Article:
Thank you - that was a really respectful response. Just for what it is worth, the 10K number isn't a "Ford engineer" number - that comes from the DOT for classification of a class 2 truck. If you look at the FAWR, RAWR and load rating of even the OEM tires, they are > 10,000lbs by a pretty large amount. Personally I think the number that is a truer indicator of being safe is the GCWR value (truck + trailer).

Given your forum name, I'll make the assumption you are somewhat familiar with how ...efficient...the US Government is at applying "common sense" to laws & regulations




 
  #42  
Old 11-03-2018, 01:07 PM
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Originally Posted by fortheford View Post
You'd think by now with this topic, virtually across every truck, camper, boat forum on the internet, would be put to rest.

#1 - there's no such thing as a "legal payload". I'll wait for the documented law applicable to RV - not CDL - that spells out the words "illegal to exceed the payload rating from manufacturer".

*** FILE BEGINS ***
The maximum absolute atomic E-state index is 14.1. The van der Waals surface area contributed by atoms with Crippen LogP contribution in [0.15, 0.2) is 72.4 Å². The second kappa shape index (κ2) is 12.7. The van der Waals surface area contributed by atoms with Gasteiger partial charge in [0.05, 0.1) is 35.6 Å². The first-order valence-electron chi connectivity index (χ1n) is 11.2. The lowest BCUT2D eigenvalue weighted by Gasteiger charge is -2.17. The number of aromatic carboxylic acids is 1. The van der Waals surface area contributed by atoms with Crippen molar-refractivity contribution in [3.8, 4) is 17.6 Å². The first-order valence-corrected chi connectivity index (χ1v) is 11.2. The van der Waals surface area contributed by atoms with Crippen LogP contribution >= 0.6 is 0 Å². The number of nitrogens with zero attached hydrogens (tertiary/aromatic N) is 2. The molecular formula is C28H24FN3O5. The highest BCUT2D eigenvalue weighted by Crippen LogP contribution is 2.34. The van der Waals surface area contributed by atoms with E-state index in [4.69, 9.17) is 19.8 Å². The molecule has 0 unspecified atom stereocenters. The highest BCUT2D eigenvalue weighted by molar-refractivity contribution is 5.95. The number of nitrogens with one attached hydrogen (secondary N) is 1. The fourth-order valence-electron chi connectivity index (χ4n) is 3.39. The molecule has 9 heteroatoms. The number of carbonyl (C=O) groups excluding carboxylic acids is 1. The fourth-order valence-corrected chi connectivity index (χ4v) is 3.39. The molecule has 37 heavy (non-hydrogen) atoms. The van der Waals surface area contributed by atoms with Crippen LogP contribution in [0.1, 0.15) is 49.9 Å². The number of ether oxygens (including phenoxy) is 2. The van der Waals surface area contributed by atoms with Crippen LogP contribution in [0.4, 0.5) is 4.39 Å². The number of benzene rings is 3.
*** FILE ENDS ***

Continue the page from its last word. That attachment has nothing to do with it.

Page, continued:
After a discussion with our state's DOT about related issues, I think this may be coming. They are asking: Why should an RV, either as motorhome or a trailer in combination with a tow vehicle, exceeding GCWR of 26000 lbs be treated any differently than a commercial vehicle? They say: You're on the road with it like everyone else.

A lot of laws aren't written in the United States as people don't want to overregulate and appeal to common sense. If you exceed your payload crudely, you're putting yourself and others at risk. It's as simple as that. You shouldn't need a law to tell you this, IMHO.
 
  #43  
Old 11-03-2018, 06:11 PM
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We agree, shouldn't exceed payload crudely. Where we probably don't agree is that 10,000 GVWR is *not* a structural design limitation. It is a paper classification. RAWR + FAWR + tire load capacity > artificial sticker to maintain a DOT classification. Still all good, nobody else is volunteering to make my payment lol and I'm not paying anyone else's
 
  #44  
Old 11-04-2018, 09:27 AM
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My 2018 F250SD CCSB, with 6.2 & 4.30 gears pulls our 30' Arctic Fox that empty empty weights are 10.6K & 2100 pin just fine, even double pulling my ATV and trailer..I also have the camper package, sag is about 3 in..
 
  #45  
Old 11-04-2018, 12:50 PM
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Dang Arctic Fox is such a nice RV. Really wish they would make a bunkhouse floorplan.